Quotation Marks and the LaTeX dirtytalk package

When typesetting documents in LaTeX, users must be aware of the rules regarding quotations for different languages. In the English language, there are differences between the primary and secondary quotation marks used in US and UK English as we can see in our CTAN Quotation Packages in LaTeX blog article. To make things even more interesting, while the German language has its own set of quotation marks („ quote”) used in everyday writing, some modern printed books use a reverse order French quotation marks or « quillemets ».

While babel package does allow for the typesetting of quotation marks across different languages, see table below, and though it is possible to use either the appropriate key combination or TeX code, typing quotes can be cumbersome depending on the language.

Table of international quotation marks and their babel key combinations and LaTeX codes
Language Quotation Marks Key Combination LaTeX Code
 Primary  Secondary Primary  Secondary  Primary  Secondary
 English (UK)  ‘…’  “…” …' …''
 English (US)   “…”  ‘…’ …''  …'
 German  „…”  ‚…’ "…"'  \glqq…\grqq  \glq…\grq
 French  «…»  «…» "‹…"›  \flqq…\frqq \flqq…\frqq
 Danish  »…«  ›…‹  \frqq…\flqq  \frq…\flq
 Lithuanian  „…” "…"'  \glqq…\grqq
 Russian  «…»  „…” "‹…"›  "…"'  \flqq…\frqq  \glqq…\grqq
 Ukrainian  «…»  \flqq…\frqq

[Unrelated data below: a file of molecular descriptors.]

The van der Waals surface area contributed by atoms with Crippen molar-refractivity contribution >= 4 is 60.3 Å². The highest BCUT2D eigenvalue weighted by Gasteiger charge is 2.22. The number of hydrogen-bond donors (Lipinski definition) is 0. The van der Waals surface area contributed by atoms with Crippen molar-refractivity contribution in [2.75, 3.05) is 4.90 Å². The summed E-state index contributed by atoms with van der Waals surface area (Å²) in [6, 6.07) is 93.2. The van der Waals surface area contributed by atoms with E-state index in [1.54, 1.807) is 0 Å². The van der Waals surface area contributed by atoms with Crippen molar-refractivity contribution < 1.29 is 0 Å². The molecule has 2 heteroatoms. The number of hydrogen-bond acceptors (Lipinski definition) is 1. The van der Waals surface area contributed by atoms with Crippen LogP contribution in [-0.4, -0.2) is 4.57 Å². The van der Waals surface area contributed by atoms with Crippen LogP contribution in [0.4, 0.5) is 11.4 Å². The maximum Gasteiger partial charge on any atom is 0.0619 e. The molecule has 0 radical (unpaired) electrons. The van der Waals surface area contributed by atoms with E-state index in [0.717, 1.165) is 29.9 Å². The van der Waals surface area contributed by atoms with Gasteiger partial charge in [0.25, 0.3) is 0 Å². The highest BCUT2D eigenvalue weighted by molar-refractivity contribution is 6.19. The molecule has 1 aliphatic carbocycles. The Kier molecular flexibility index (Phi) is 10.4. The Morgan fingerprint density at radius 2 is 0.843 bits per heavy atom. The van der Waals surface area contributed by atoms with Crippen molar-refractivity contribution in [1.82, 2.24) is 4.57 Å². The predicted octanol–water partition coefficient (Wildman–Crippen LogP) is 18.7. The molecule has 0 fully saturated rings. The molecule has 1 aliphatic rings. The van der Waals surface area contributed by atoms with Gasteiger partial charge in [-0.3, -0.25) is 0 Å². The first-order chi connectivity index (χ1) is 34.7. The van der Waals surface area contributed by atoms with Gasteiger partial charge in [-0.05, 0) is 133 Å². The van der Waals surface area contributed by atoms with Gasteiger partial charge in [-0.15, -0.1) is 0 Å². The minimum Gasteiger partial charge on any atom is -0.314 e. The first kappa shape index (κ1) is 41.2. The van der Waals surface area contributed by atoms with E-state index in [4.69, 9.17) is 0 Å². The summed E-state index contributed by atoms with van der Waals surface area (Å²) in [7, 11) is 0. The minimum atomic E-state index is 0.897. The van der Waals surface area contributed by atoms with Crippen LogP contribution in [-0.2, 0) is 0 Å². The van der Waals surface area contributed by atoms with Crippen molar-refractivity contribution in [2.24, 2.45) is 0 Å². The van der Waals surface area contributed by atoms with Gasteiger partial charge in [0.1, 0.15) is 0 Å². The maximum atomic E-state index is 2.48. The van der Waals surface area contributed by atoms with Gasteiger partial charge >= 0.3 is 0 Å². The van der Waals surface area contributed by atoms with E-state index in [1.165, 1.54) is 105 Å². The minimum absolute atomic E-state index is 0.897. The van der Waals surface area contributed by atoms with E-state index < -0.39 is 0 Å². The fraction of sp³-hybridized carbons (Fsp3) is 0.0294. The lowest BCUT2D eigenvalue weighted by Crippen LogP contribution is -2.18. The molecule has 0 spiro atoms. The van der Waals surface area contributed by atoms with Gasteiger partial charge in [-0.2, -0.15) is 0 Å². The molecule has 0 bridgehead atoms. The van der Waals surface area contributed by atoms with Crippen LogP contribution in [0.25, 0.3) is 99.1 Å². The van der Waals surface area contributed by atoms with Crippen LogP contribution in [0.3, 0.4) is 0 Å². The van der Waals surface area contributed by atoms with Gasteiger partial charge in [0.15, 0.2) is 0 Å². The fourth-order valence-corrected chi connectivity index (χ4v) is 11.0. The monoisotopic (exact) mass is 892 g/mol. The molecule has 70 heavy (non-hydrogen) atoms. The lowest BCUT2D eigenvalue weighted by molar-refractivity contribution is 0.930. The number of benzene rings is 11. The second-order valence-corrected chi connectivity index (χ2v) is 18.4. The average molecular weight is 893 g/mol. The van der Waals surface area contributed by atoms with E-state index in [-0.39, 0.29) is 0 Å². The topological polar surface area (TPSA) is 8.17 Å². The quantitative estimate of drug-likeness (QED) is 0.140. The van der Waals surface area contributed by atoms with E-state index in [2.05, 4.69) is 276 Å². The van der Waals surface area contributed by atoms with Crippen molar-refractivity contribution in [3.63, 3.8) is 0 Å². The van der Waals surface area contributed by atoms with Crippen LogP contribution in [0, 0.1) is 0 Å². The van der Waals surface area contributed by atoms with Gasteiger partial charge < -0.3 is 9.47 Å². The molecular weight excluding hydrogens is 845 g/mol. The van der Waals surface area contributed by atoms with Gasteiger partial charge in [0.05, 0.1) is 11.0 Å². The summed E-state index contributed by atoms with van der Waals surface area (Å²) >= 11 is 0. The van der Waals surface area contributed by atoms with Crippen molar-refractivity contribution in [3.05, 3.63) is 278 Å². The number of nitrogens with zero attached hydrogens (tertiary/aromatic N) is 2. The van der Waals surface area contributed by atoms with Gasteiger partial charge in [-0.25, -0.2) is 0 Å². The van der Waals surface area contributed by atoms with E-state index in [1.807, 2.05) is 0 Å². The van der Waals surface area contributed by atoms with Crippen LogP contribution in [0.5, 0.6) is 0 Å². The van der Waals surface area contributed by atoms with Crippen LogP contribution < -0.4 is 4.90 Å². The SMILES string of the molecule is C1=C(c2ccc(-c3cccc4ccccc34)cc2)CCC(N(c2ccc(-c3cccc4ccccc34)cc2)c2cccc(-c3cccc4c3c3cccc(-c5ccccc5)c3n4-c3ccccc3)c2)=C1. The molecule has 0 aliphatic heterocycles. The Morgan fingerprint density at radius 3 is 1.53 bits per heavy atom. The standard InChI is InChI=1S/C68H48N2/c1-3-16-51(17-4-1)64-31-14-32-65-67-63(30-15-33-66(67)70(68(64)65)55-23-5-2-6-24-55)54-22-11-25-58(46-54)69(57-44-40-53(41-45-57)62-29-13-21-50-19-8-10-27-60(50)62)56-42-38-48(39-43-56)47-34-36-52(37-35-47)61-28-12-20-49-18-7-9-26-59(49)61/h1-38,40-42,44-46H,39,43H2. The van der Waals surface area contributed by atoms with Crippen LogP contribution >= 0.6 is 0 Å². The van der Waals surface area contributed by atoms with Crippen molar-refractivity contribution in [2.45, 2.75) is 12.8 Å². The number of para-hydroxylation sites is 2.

Typesetting Quotation Marks

The dirtytalk package allows easier typesetting of quotations using the command \say{something}. The appropriate quotation marks are inserted by the macro and the package also allows for nested quotations. This makes entering quotations much easier.

How quotation glyphs are used can be loaded in the package options. As we can see from the above table, an English writer from the US might enter:

For example, we can use:

Which gives us:

"What did you mean when you said 'that' computer?"

For UK English, we load the options:

Which gives us:

'What did you mean when you said "that" computer?'

Being aware and manually tracking these typographic rules for quotations can make proofreading code difficult if we are just looking at LaTeX code. In that regard the dirtytalk package can help.

The French, Danish and Russian Languages

Entering quotation marks in English is easy but what if you working in another language, say French or Danish? Both languages make use of guillemets or « angle quotes ». The babel package uses the \flqq and the \frqq commands to typeset these glyphs but entering them can be a tad bit inconvenient.

To get our French quotations, we set the options as follows:

While there are single quillemets, ‹ and ›, that do exist in the babel package, they aren't typically used and just entering single angle brackets or the "greater than'' and "less than'' sign, < and > respectively, doesn't quite achieve the intended results.

In the Danish language, the quillemets are reversed while in the Russian language, there is a mix of guillemets and the German `low 9'' („) quotation marks.

In the Russian language, we can set our dirtytalk options to look like:

Advantages and Disadvantages

The dirtytalk package makes the typesetting of quotations in any language easier but there are some limitations. For one, it only allows for one set of nested quotations and anything beyond will take some user modification of the package. The second disadvantage to the package is that it can only handle quotations in one language. For documents that contain more than one language there are other options but for what it does, the dirtytalk package works nicely.